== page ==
Lancaster, Pennsylvania, has a history with birds. Not only is it the birthplace of Peeps (those deformed-looking marshmallow chicks that rock the shelves every Easter), it’s also unofficially known as the city of crows. Every winter, up to 30,000 American Crows invade Lancaster's treetops, parking lots, and businesses, unleashing a cacophony of caws and sheets of slick, white droppings. Their descent used to spark ire among locals, but these days it kicks off a months-long celebration—purely in honor of the once-defamed birds.
Crows have migrated to Lancaster for generations, flying south from Canada and New England each year to escape the frigid winter weather. Even as urban sprawl took over their typical forest and field homes, they settled into the new suburban jungle without pause. That is until 2005 when their stay was met by a growing mob of angry residents and officials, who argued that the birds were devastating farms, rooftops, and overall town aesthetics. Pretty soon, a mass poisoning campaign was under way to beat back the swarms.
With no sign of a truce in sight, a small group of crow enthusiasts decided to band together and find an alternative to the poison. Spearheaded by Laurie Ulrich, a town resident and ardent bird lover, the Lancaster County Crow Coalition began testing out pyrotechnics on the birds—starter pistols, screamers, and even the occasional dead crow effigy. Between these terrifying sounds, the group was able to get the flocks to move into greener, more bird-friendly patches on the outskirts of town. It worked—the following year Lancaster city officials accounced an end to the extermination.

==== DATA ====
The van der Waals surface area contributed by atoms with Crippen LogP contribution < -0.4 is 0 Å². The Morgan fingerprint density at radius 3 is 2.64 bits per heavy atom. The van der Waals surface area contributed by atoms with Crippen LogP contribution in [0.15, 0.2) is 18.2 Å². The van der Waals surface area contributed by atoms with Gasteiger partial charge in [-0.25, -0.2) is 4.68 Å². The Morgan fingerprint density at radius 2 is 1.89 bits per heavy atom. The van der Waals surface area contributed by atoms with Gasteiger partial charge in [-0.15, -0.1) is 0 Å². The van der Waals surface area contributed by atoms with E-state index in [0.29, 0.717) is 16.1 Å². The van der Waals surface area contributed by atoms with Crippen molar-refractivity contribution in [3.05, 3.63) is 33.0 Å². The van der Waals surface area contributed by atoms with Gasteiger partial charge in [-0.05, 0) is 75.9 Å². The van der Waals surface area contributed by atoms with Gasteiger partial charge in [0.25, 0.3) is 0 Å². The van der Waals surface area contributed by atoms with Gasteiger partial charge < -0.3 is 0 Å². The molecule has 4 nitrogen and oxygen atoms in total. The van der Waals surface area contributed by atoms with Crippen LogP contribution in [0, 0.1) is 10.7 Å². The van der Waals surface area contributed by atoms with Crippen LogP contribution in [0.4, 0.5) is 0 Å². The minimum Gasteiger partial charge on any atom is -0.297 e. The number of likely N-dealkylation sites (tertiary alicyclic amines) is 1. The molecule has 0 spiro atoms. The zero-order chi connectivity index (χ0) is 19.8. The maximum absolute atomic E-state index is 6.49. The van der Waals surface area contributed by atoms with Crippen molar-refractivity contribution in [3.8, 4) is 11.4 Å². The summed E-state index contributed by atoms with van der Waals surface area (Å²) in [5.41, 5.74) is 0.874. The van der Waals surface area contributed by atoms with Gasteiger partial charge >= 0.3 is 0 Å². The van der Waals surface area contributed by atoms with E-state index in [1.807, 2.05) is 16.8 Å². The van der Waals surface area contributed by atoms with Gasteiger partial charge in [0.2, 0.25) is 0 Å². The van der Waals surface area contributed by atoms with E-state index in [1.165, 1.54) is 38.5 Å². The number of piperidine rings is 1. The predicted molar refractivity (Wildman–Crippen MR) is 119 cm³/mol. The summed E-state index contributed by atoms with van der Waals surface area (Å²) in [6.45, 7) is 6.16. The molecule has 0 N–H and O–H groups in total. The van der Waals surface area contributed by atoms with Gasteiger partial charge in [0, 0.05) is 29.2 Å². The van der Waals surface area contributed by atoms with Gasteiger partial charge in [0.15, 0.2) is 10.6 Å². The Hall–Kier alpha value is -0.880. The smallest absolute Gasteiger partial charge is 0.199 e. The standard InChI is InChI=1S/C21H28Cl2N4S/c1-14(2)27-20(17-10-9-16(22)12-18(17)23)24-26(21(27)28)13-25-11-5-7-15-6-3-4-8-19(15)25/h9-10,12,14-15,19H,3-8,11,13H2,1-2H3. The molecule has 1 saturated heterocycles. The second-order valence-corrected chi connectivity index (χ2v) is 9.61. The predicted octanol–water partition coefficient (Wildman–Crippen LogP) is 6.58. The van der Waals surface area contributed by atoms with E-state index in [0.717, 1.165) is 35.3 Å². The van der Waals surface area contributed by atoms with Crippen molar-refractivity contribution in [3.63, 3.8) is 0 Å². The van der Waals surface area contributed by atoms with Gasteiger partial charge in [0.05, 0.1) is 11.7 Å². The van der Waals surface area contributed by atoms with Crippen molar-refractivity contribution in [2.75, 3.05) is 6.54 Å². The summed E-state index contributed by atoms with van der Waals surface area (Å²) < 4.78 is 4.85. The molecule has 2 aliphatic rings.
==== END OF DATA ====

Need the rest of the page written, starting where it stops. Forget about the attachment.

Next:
In the decade since, things have really changed in Lancaster: The town now plays host to a massive months-long crow-themed party, aptly named Something to Crow About. Now in its second year, the festival features a lineup of events that stretch between the months of January and February. From crow-themed art shows to a “Blackbird Ball and Masquerade” (free entry into the nightclub if you wear a crow mask), locals are cawing a different tune as crows settle in for the winter. Even restaurants have started to join in the festivities by showcasing creative crow-inspired dishes—everything from blackbird crepes to crazy crow gyros to crow-quettes.
Some parts of the festival are specially tailored for young audiences. The North Museum in Lancaster hosts a family-friendly night to highlight their crow and raven exhibits, allowing kids to post paper crows on its walls in homage to the birds’ migration. And next year, Something to Crow About is rolling out a play (written by one 'Edgar Allan Crow') about an angsty teenage corvid trying to find his place in the world.
Though the campaign hasn’t turned everyone into a crow advocate (yet), Dave Strange, an event coordinator for Something to Crow About, is optimistic that it's helping to change the birds' bad rap. “This is a small thing we’re doing,” he says, “but the more people learn about them, the more they’ll realize how important crows have been throughout our history.” "Crows are kind of badass,” Ulrich adds, and in Lancaster, they’re proving to be a resilient and forgiving mascot.
The crows will begin their trip back north starting mid-February, but not without a proper adieu: a “Farewell to Crows” party, complete with a raffle, art show, writing contest, awards, snacks, and drinks. In a few months, the large roosts will be all but gone. Yet for now, their caws and chatter can still be heard back in Lancaster—a place they love, and a place that is slowly learning to love them back.